On 1st November I had the privilege of volunteering at the Adelaide Mini Maker Faire. The event showcased local maker culture and was the largest so far in Australia, with an estimated 5,100 visitors exploring the work of over 100 makers, from wood-turners to tinsmiths to 3D-printers to movie prop makers.
Mini Maker Fairs have been happening across the world since 2006 and are run under licence to US based MAKE Magazine. Despite an apparent absence of any mention on the Mini Maker Fair home site, these events are often entirely volunteer run. The Adelaide event was organised by a committee of volunteers which included my sister and her husband (hence my involvement) and a wider team of volunteers was engaged to ensure the event was a success.
In this blog I want to share five lessons from my volunteer experience in Adelaide I think we can apply in all volunteer programmes:
1. Have a variety of great volunteer roles
The organising team in Adelaide had a wide range of volunteer roles for people to work in, including setting up and packing down, running welcome stalls, helping makers bring their equipment onto the site and even distributing rubbish and recycling bins across the site (a job yours truly thoroughly enjoyed, perhaps I should have been a bin man?!).
2. Match people to roles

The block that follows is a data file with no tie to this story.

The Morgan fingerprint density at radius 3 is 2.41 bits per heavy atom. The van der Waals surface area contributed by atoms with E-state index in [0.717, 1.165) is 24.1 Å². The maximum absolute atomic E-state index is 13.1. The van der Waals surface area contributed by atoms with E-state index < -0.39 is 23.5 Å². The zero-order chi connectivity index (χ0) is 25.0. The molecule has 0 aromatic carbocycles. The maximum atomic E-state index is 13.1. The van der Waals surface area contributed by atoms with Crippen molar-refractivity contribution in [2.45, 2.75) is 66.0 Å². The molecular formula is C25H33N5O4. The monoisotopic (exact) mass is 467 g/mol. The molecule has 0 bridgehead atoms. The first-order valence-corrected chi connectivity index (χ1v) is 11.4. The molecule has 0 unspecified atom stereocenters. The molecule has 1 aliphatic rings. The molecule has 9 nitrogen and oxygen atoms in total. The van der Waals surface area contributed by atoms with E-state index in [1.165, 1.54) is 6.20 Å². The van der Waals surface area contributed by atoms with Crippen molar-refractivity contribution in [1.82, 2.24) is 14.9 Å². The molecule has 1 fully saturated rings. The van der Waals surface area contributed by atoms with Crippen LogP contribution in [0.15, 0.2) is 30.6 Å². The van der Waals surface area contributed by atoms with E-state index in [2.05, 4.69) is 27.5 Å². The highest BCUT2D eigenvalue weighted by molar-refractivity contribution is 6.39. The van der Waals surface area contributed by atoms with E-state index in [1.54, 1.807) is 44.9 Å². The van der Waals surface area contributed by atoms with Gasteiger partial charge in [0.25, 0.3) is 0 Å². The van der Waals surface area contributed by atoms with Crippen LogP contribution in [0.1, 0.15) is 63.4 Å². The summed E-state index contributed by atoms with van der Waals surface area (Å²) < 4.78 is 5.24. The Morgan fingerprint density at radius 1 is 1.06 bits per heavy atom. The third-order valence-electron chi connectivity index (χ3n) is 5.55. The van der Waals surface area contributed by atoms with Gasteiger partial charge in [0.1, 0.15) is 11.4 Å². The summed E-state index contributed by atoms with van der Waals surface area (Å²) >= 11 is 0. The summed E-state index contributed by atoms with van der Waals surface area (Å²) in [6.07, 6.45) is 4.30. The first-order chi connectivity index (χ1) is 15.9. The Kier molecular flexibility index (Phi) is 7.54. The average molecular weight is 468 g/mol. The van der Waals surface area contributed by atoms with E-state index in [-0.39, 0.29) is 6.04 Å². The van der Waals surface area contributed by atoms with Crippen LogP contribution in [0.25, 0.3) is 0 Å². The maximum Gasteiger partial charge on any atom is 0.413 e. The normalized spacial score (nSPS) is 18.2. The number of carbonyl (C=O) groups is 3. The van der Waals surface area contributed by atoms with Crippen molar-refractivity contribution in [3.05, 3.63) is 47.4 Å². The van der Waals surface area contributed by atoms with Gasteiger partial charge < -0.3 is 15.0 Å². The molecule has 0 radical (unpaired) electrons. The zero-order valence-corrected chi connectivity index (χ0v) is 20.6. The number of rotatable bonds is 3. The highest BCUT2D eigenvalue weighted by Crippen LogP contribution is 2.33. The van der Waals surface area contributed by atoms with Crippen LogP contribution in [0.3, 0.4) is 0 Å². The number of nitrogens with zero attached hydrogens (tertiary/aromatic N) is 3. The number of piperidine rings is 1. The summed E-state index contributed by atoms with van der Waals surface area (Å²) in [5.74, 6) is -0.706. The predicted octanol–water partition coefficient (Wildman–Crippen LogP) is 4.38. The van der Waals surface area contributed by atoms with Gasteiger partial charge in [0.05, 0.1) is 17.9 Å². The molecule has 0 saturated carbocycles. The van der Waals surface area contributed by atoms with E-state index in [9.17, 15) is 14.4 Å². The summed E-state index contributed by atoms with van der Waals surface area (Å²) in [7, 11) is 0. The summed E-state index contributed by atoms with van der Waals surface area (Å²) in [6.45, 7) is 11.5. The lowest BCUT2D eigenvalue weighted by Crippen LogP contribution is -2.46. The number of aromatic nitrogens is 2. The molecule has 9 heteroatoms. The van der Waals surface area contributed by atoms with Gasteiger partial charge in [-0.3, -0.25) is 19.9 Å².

All volunteers were asked about the kind of roles they wanted to do and every effort was made to match people to them. I spent most of the day before the event working with a team of people to place chairs and tables across the site for the maker stalls and then on the day was allocated a radio and a golf buggy so I could transport people and materials (including bins) quickly across the site.
3. Be flexible
When roles for volunteers didn’t work out, people moved between different roles. When people didn’t turn up for their volunteer shifts, others were re-deployed to fill gaps. Everyone was encouraged to adapt, to use their own initiative and to muck in together to make the day a success. Importantly, the event organisers led by example, getting stuck in with event the most mundane tasks.
4. Take care of your volunteers
Considerable care was taken to make sure volunteers got a break during the day, finding time to eat, drink and visit the maker exhibitions. More importantly, volunteers who were assigned to parking roles in the South Australian sun were properly equipped for the roles, supplied with plenty of sun cream (essential!) and rotated between car parks so they could have comfort breaks and not just be out in a parking lot all day long.
5. Give fabulous recognition
The organisers of the Adelaide Mini Maker Faire took every opportunity to thank the volunteers throughout the event. Not only were we regularly thanked but a party was thrown for the makers the night beforehand to which volunteers were invited. More importantly, volunteers were viewed as an essential part of the event’s success, something I think many volunteer involving organisation forget, relegating volunteers to nice-to-have’s rather than essential team members.
My Australian volunteering experience reminded me that we need to transfer the learning from our own volunteering to our day jobs. What lessons (good & bad) from your volunteering experiences would you share with other leaders and managers of volunteers to help them improve their practice?